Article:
We are pleased to announce that the Department of Education in the Commonwealth of Kentucky has gone live with Microsoft's Live@edu solution. I highly recommend you read Chuck Austin's (Office of Education Technology, Kentucky DOE) guest blog post for more insights on their experience. With more than 700,000 people, this is the largest cloud deal in the United States! Schools in the Bluegrass state are 'All In' for the cloud.
Scale and Speed
What's so fascinating about this announcement is the scale and speed with which the teams have been able to move. Over 500,000 inboxes were migrated over a single weekend! This is evidence of great project planning and superior migration tools used by the team as well as great engineering by Microsoft to build a robust suite of software that can handle such capacity. The initiative covers 174 school districts scattered all over the Commonwealth allowing 1,300 schools with over 700,000 students, employees and staff to gain access to cutting edge solutions.
Level Playing Field
While 31 percent of elementary and secondary public schools nationwide are in locations classified as rural by the U.S. Census Bureau, the majority of public students in Kentucky are in rural areas. Kentucky is leveling the playing field with Live@edu by giving students in rich and poor districts access to the same powerful technology in the cloud. Live@edu offers a rich and robust communication and collaboration platform to educators and students that is always on and supports anytime, anywhere education for all; it also provides students access to tools they will be using in the workforce.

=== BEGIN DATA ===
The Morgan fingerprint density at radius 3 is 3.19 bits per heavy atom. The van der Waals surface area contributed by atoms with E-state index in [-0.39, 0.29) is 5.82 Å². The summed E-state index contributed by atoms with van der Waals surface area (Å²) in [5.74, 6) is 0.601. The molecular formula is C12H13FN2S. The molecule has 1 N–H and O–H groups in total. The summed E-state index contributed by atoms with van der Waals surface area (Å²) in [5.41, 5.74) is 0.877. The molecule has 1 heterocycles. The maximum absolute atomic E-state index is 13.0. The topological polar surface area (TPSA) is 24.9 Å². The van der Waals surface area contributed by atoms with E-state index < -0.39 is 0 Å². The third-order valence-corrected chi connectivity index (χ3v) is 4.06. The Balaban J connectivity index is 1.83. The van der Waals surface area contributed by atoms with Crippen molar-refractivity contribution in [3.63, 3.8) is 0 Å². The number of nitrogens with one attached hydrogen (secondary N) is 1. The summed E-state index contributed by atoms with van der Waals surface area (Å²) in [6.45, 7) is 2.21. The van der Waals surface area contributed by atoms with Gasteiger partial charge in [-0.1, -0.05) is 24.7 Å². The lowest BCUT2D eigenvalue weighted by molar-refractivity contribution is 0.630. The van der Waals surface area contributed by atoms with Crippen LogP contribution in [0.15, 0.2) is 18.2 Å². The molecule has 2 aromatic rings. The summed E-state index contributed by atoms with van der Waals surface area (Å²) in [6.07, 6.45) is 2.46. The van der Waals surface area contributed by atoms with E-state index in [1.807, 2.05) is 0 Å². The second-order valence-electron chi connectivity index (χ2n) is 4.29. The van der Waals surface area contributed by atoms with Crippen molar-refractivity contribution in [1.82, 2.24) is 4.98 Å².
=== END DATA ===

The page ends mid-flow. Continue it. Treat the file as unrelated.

Now more than 11 million people across 10,000 schools on every continent are using Live@edu as their technology solution. This is fast on the heels of last year's move by the Board of Regents in the State of Ohio who also selected Live@edu for a University System initiative and last week's University of Arizona decision to choose BPOS. The Commonwealth's criterion for selecting Live@edu is similar to the countless others I've highlighted in previous weeks and it offers stark contrast from the discussions being had at the: University of California-Davis, UMass and Yale University, regarding deep privacy and security concerns related to the use of Google Apps which is provided by a company that makes ~97% of their revenue from search and advertising.
In a budget-constrained environment, Kentucky is saving $6.3 million over four years while delivering a steady stream of the latest technology to students, faculty and staff.